SMALLS TALK: Cole Hamels does the unthinkable!
- Updated: May 10, 2012
I still can’t believe it. Premeditated, unwarranted, just disgusting. For those of you who haven’t heard, Cole Hamels recently launched a harpoon from the pitcher’s mound at rookie sensation Bryce Harper, piercing the slugger’s right shoulder and placing him on the DL indefinitely. The wound will likely keep Harper out for the rest of the season and sources are saying his future in baseball may be in jeopardy.
In light of the incident, Hamels has been reviled by both local and national media for such a reckless act of cowardice, and rightfully so – there is no place for such violence in Major League Baseb…
Wait, what? You’re saying Hamels just hit Harper with a pitch? Well still, it was probably gruesome. You heard what he said, there was clear intent – where’d he hit him, in the head? See, that’s what I thou- wait, in the back??? Hm – but I mean, it knocked him out of the game, right? I’m sure he was real banged up, no way he stayed in the game and felt healthy enough to steal home just minutes later, that obviously goes without saying.
Having worn out my use of the sarcasm font, I’ll cut to the chase: the entire Hamels-Hits-Harper situation has been blown way out of proportion. It’s baseball – pitchers occasionally throw at batters, it’s part of the game. Hamels, for whatever reason, wanted to knock the 19-year old off his high horse. Perhaps he was annoyed with the praise and attention the young player has attracted since his call-up, or maybe he took offense to Harper’s blowing a celebratory kiss at an opposing pitcher after a home run last summer – whatever it was, he decided to send a message, and that message was delivered right between the 3 and the 4 on Harper’s back, right where any coach tells his pitcher to hit a guy. No intent to injure, nothing scary – simply put, and I quote Hamels: “Welcome to the Big Leagues.”
And that’s where the problem started. There was no issue when Hamels hit Harper – sure you could claim it was intentional, but that was mere speculation. The situation escalated only when Hamels admitted to doing it intentionally. And why was he asked the question in the first place? Because it was Bryce Harper.
Had the target of his intentional bean-ball been anyone else, Hamels never faces that question in the first place, and thus, never admits his intent. But since the HBP victim just happened to be the rising face of America’s Pastime, a reporter ask Cole’s intent, and Hamels, perhaps himself caught up in the Harper media storm, is feeling big and decides to admit what we all already knew. “Welcome to the Big Leagues.”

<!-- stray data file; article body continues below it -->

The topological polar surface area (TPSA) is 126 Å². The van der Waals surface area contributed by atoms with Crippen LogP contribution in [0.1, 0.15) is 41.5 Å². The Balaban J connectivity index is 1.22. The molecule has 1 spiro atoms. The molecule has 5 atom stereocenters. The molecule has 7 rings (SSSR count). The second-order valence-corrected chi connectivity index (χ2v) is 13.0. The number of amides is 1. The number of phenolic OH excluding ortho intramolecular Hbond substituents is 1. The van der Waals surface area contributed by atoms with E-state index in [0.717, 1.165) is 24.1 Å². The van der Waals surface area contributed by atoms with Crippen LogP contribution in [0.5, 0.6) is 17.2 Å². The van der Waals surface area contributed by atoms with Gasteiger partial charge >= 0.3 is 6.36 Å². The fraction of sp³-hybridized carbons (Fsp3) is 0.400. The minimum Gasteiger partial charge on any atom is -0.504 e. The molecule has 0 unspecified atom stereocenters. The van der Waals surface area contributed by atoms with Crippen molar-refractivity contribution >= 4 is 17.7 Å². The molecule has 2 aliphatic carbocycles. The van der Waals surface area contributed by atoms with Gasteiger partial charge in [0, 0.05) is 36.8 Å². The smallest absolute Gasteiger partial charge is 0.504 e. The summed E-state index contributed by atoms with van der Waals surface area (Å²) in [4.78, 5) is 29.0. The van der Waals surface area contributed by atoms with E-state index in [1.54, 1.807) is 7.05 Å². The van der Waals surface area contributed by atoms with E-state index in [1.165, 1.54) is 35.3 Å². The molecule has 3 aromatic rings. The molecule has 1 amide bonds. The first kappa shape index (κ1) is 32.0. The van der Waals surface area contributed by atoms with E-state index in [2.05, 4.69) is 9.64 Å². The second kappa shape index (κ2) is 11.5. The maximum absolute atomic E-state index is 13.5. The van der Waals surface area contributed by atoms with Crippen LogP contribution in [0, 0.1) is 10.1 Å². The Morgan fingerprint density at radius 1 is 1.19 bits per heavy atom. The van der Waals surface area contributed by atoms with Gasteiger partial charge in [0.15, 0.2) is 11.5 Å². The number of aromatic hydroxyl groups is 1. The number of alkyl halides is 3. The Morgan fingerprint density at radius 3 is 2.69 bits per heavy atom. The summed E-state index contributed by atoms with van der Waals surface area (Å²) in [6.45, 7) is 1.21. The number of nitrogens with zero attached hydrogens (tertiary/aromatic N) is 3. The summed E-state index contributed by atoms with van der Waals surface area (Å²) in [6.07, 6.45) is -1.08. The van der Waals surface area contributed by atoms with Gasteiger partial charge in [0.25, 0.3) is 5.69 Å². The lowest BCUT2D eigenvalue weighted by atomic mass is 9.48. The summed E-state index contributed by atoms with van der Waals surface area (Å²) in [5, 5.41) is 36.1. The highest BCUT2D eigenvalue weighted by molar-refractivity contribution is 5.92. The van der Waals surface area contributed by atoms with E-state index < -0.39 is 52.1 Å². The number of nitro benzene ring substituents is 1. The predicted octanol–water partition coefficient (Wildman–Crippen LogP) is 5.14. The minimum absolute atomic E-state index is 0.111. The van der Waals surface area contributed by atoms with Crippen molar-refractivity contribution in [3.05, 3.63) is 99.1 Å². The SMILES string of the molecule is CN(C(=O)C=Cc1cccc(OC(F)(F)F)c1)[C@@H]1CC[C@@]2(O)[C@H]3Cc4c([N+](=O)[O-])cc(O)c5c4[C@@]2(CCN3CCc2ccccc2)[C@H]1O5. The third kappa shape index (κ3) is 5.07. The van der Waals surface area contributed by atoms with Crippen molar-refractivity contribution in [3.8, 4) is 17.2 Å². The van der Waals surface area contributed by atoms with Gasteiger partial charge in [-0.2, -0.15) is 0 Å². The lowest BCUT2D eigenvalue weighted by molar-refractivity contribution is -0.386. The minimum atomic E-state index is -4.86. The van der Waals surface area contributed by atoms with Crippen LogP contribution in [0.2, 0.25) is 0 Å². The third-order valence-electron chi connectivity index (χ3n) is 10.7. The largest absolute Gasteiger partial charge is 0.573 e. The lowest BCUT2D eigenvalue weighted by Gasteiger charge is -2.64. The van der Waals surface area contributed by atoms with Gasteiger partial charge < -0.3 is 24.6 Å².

He broke the code of the unspoken truth. “That one got away from me.” “You never want to put a runner like that on base.” “I just missed my spot inside.” These would have all sufficed as acceptable generic answers from the school of Belichick. Hey Bill, are you going light in practice this week since your opponent is 0-15? — “They’re a really good football team. We’re preparing like we would any other week knowing this is going to be a tough game.” It’s that easy. No more questions. But no – Cole came clean, and the baseball world is downright indignant, painting Hamels as a villain and tying the league’s hands when it came to suspension.
And it all could have been avoided. What Cole did on the baseball field is nothing out of the ordinary, but it was his handling of the situation that sent writers everywhere into a state of fabricated shock. Whether or not his motive is valid is a separate argument, but when it comes to plunking guys, the lefty’s execution was exemplary. Now if only his post-game interview discretion were as sharp, he wouldn’t be missing his next start.
As for Harper, the bar has officially been set for media coverage of his many “firsts,” and all this for a measly hit-by-pitch. I assume the attention his first home run garners will be enough to lure a jealous Brett Favre out of retirement.
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